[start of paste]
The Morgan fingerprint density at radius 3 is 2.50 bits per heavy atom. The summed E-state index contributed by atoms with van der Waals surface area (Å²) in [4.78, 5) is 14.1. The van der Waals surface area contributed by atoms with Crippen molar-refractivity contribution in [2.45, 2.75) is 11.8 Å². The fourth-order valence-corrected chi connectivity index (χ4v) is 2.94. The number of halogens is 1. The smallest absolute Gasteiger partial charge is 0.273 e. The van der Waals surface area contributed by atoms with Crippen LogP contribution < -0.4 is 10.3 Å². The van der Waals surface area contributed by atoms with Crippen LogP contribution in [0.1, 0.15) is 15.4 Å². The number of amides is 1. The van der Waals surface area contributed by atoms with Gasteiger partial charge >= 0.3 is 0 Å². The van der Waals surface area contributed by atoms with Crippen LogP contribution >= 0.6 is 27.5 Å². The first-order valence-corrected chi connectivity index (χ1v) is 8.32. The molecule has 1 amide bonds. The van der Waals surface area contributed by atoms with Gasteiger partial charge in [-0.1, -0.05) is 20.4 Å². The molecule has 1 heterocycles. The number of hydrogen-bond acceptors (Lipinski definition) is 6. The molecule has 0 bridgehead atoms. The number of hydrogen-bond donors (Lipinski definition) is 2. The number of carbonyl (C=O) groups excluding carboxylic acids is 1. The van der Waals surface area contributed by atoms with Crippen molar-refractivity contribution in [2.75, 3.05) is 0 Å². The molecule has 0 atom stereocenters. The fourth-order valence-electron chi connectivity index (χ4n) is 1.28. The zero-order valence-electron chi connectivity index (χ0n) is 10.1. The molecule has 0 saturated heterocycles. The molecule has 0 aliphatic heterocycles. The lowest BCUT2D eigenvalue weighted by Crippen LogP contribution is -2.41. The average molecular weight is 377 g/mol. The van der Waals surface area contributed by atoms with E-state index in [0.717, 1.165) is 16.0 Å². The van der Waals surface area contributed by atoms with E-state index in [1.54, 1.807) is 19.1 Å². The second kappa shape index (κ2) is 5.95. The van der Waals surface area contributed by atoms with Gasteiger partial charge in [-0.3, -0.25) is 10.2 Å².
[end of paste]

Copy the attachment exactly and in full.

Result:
The Morgan fingerprint density at radius 3 is 2.50 bits per heavy atom. The summed E-state index contributed by atoms with van der Waals surface area (Å²) in [4.78, 5) is 14.1. The van der Waals surface area contributed by atoms with Crippen molar-refractivity contribution in [2.45, 2.75) is 11.8 Å². The fourth-order valence-corrected chi connectivity index (χ4v) is 2.94. The number of halogens is 1. The smallest absolute Gasteiger partial charge is 0.273 e. The van der Waals surface area contributed by atoms with Crippen LogP contribution < -0.4 is 10.3 Å². The van der Waals surface area contributed by atoms with Crippen LogP contribution in [0.1, 0.15) is 15.4 Å². The number of amides is 1. The van der Waals surface area contributed by atoms with Gasteiger partial charge >= 0.3 is 0 Å². The van der Waals surface area contributed by atoms with Crippen LogP contribution >= 0.6 is 27.5 Å². The first-order valence-corrected chi connectivity index (χ1v) is 8.32. The molecule has 1 amide bonds. The van der Waals surface area contributed by atoms with Gasteiger partial charge in [-0.1, -0.05) is 20.4 Å². The molecule has 1 heterocycles. The number of hydrogen-bond acceptors (Lipinski definition) is 6. The molecule has 0 bridgehead atoms. The number of hydrogen-bond donors (Lipinski definition) is 2. The number of carbonyl (C=O) groups excluding carboxylic acids is 1. The van der Waals surface area contributed by atoms with Crippen molar-refractivity contribution in [2.75, 3.05) is 0 Å². The molecule has 0 atom stereocenters. The fourth-order valence-electron chi connectivity index (χ4n) is 1.28. The zero-order valence-electron chi connectivity index (χ0n) is 10.1. The molecule has 0 saturated heterocycles. The molecule has 0 aliphatic heterocycles. The lowest BCUT2D eigenvalue weighted by Crippen LogP contribution is -2.41. The average molecular weight is 377 g/mol. The van der Waals surface area contributed by atoms with E-state index in [0.717, 1.165) is 16.0 Å². The van der Waals surface area contributed by atoms with E-state index in [1.54, 1.807) is 19.1 Å². The second kappa shape index (κ2) is 5.95. The van der Waals surface area contributed by atoms with Gasteiger partial charge in [-0.3, -0.25) is 10.2 Å².